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I react a certain degree of skepticism when I see that a piece of built environment in New York is labelled as “interim.” There are many reasons for this, with the best example being that the Guastavino dome over the crossing at the Cathedral of St. John the Divine, constructed in 1909 as a temporary roof, is not only still the roof, it’s now a designated landmark. In any case, that’s a picture up above of one of the flood barriers that is part of the city’s Interim Flood Protection Measures Program. Here’s a close up on the placard:

This barrier is along the East River waterfront downtown:

To answer a few of the most obvious questions: yes, that’s the Brooklyn Bridge in the upper right, a bit north of where I was standing; yes, a portion of the elevated highway is painted purple for no obvious reason; and yes, the barrier is set up inboard of the pedestrian walkway and bike path. This is an emergency barrier, intended to prevent a repeat of the flooding downtown Hurricane Sandy during a similar isolated event. In the long run, there are plans for raising the bulkheads and creating other barriers to deal with some measure of sea-level change.

Obviously, the success of this kind of effort depends on how severe you expect future events to be. It’s not clear how to plan for the worst case scenarios in New York or in any other sea-facing city. So people plan for scenarios that can be addressed. I’ve also discovered that people generally misunderstand the threat here. Most of the city is more than 10 meters above sea level, and if we have enough global sea rise that would make that a problem, the issue is not protecting New York, it’s protecting everything. There are portions of the city that are quite vulnerable because they are low-lying: for example, Alphabet City in Manhattan, the south shore of Staten Island, the Rockaway peninsula in Queens, and the shores of Jamaica Bay in Brooklyn and Queens. However most of the city is well out of the danger zone for the next fifty years, even assuming severe sea-level rise. New York is neither flat nor sitting on bad bedrock.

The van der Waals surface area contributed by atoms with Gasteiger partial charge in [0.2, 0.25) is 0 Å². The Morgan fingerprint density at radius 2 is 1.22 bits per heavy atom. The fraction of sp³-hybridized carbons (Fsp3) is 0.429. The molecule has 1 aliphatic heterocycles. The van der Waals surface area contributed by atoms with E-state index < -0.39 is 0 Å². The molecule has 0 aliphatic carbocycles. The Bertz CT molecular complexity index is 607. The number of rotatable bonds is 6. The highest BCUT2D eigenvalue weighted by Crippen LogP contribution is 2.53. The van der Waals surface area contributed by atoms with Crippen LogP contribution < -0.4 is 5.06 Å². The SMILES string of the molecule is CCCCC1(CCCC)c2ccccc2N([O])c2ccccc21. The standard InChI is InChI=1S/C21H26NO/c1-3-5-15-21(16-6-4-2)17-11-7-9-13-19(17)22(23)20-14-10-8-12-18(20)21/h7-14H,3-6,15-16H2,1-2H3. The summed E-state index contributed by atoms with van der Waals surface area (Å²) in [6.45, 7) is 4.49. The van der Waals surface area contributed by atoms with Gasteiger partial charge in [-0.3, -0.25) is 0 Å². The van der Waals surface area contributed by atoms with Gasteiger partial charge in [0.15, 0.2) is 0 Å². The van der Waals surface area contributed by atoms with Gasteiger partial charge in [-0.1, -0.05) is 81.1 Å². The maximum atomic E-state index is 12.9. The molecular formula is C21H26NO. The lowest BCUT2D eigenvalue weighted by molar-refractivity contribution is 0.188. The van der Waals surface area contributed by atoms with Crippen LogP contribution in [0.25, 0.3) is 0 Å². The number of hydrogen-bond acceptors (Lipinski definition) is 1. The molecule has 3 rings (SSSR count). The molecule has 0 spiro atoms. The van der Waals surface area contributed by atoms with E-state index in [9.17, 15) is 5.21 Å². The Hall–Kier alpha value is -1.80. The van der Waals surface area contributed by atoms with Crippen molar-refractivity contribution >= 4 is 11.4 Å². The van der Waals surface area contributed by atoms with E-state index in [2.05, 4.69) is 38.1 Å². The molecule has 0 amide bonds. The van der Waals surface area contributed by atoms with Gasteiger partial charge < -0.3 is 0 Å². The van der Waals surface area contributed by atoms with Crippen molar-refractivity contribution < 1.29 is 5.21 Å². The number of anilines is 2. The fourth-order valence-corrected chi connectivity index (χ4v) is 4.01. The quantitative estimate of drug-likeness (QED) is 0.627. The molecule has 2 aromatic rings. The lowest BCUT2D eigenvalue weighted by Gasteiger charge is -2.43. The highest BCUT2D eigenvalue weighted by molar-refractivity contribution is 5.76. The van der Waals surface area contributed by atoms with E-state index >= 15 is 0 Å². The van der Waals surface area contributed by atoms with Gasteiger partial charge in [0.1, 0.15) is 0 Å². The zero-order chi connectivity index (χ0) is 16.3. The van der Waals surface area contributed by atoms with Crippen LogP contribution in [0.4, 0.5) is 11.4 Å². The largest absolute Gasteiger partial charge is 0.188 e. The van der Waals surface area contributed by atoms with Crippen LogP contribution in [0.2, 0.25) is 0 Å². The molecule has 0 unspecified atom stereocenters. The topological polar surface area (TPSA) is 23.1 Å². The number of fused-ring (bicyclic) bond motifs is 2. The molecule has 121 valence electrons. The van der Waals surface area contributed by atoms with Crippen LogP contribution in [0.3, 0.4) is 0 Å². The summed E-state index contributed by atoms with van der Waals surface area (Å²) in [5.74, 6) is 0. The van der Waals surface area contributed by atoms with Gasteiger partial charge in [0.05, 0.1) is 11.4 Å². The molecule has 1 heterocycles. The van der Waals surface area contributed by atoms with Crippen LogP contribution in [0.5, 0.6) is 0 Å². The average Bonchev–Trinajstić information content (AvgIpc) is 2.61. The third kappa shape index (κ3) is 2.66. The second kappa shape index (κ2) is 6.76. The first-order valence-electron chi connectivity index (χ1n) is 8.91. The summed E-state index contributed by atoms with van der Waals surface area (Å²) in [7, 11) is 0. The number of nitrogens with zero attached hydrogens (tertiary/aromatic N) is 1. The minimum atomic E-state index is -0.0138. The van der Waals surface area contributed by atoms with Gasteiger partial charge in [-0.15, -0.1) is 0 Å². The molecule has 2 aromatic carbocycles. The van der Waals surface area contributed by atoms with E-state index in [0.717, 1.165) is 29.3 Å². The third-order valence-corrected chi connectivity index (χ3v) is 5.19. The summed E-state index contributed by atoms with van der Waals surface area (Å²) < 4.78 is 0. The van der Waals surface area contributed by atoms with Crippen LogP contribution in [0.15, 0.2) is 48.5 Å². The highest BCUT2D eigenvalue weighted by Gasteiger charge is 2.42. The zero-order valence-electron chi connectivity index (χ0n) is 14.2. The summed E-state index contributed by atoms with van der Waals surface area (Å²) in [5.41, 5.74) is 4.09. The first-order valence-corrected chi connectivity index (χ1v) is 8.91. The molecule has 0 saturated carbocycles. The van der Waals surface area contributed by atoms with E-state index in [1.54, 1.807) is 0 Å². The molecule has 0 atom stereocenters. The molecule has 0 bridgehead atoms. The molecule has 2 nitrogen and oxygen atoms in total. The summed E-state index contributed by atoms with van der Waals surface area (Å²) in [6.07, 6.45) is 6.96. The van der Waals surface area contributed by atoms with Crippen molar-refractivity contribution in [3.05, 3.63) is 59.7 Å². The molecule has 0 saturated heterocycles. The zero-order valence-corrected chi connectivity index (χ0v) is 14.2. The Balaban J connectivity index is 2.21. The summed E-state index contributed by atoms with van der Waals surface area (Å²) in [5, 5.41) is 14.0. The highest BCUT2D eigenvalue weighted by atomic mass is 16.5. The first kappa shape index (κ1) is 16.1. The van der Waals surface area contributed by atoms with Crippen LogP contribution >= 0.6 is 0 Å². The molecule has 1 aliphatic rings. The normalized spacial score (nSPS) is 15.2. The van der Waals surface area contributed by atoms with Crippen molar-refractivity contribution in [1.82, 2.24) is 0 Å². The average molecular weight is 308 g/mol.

The danger, as we found out during Sandy, is that a lot of our infrastructure is not designed for flooding. A good amount of damage was done to the East River subway tunnels that flooded as the stations in low-lying areas flooded, and we’re just now, a decade later, finishing up those repairs. There’s been a program, far less visible than those canvas-and-wire cubes of sand in the photos, to replace the subway ventilators in low-lying areas with ones that can be rapidly closed off if a hurricane is approaching. Similarly, creating temporary storm barriers for the tunnels is readily doable. These, too, fall under the heading of interim measures, but they can buy a good amount of time until (a) we can address carbon emissions and (b) better protective measures can be built.